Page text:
“It wasn’t until the second weekend in Davos, when it was a 10K Skate race at altitude and should have been my best race, that I realized the virus might have zapped me a bit more than I thought. I am still not sure if it had any affect on my race results though?” she wrote in a previous email.
Gregg explained the 10 k at nationals marked an improvement in her energy — in Europe she would often tire after 3 k of racing while in Houghton she said it was after 7 k where her drive started to wane.
In second place, Holmes (+12.1) also said that Sunday’s race didn’t “feel great,” but chalked it up to the slow snow and arctic winds. She explained that the near zero-degree temperatures motivated her start and finish her race as fast as possible, so that she could stay warm.
Holmes joined the APU squad this fall after skiing for Sun Valley in the 2014 season. Flora said that while fall is often too late for skiers to join his team, the combination of familiarity with Holmes and her roots in Girdwood, Alaska, won him over.
“She’s awesome; lots of energy, good enthusiasm, hard trainer, and brings a lot of really good distance skills to our group and so it helps balance the team. We have a few good sprinters, a few good classic skiers, and a few good skaters, so having Chelsea on our team is great,” he said of the 27-year-old Holmes.
Caitlin Patterson (+32.2) of the Craftsbury Green Racing Project finished fourth, and said that she was hoping for a better performance. She explained that unusually icy conditions in her hometown of Anchorage, Alaska, had her used to fast skiing with long glide, resulting in a rough transition to the slow snow in Houghton.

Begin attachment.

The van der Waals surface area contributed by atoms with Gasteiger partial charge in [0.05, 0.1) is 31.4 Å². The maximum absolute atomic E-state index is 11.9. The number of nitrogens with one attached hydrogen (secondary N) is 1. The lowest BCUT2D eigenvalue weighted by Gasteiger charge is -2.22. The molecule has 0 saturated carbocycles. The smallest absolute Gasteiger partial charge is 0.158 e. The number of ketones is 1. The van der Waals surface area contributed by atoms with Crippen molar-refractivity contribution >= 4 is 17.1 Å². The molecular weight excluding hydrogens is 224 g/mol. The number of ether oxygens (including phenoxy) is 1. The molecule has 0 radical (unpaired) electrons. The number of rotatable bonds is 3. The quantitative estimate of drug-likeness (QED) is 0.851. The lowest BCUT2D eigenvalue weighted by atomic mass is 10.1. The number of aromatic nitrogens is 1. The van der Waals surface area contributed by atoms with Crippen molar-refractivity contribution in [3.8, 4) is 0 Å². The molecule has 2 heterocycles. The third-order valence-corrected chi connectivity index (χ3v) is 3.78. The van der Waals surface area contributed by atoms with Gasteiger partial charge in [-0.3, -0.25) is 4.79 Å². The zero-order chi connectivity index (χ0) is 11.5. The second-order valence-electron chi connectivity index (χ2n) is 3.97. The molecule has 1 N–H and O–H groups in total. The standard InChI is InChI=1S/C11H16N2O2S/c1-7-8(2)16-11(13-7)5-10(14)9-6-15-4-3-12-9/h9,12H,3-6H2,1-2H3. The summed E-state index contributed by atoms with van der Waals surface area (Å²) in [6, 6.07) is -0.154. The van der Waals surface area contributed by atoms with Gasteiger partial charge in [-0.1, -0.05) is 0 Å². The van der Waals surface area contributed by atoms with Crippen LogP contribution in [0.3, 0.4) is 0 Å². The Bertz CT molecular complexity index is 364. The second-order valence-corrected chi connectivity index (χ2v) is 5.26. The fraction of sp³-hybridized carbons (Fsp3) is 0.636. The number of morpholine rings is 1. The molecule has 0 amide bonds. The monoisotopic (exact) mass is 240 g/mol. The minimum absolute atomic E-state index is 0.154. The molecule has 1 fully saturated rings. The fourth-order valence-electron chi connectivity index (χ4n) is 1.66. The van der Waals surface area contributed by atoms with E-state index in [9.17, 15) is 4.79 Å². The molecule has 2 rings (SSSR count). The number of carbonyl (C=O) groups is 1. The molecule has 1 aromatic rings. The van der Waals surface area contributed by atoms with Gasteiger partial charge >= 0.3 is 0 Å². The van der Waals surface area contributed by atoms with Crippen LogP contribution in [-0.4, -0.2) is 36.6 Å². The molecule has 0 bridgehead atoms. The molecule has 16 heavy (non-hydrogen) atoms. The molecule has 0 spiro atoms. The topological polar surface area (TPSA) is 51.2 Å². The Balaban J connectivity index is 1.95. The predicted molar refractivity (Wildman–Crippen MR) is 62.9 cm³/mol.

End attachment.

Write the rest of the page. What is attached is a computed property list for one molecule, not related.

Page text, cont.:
“It’s interesting coming from Anchorage where we were skiing on ice. That snow was so fast and I was working on V2ing up the hills and feeling like I could glide a lot. Here it’s hard to get a sense of whether I’m actually moving, when I’m feeling like I’m not gliding at all on the uphills,” she said.
Fifth-place finisher Jessica Yeaton (+32.8) cemented APU’s dominance in the women’s 10 k delivering the team’s third finish in the top five. Yeaton, who graduated from Montana State University in the spring of 2014 is a dual citizen of the U.S. and Australia. After racing in the southern hemisphere this past summer she is now a member of the national team who trains with the APU squad in Alaska. Later this winter she will compete abroad in several World Cups and the 2015 World Championships in February.
Yeaton, who had a self-described slow start to the season in the West Yellowstone and Bozeman SuperTours, said as soon as she caught 18-year-old superstar and eventual sixth place finisher Katherine Ogden, she realized she was having a good race. The pair skied together for the remainder of the competition playing what Yeaton called a “game of cat and mouse.”
And while the races in Houghton mean nothing for qualification or points for Yeaton, she explained that they were good practice for later in the season.
“I’m using U.S. nationals as good training races and it doesn’t really matter how I do here, but it does in the sense of building confidence,” she said.
With three skiers in the top five, Flora said his team’s success was attributed to the athletes’ motivation and camaraderie
“Today was probably the training, good teammates pushing each other, and all that good stuff,” he said. “Chelsea and Rosie we definitely expected them to be in the fight for the podium, but I think the big success of the day is Jessie Yeaton,” he said.
— Alex Kochon contributed reporting
Lander Karath is FasterSkier's Associate Editor from Bozeman, Montana and a Bridger Ski Foundation alumnus. Between his studies at Middlebury College in Vermont, he is an outdoor enthusiast and a political junkie.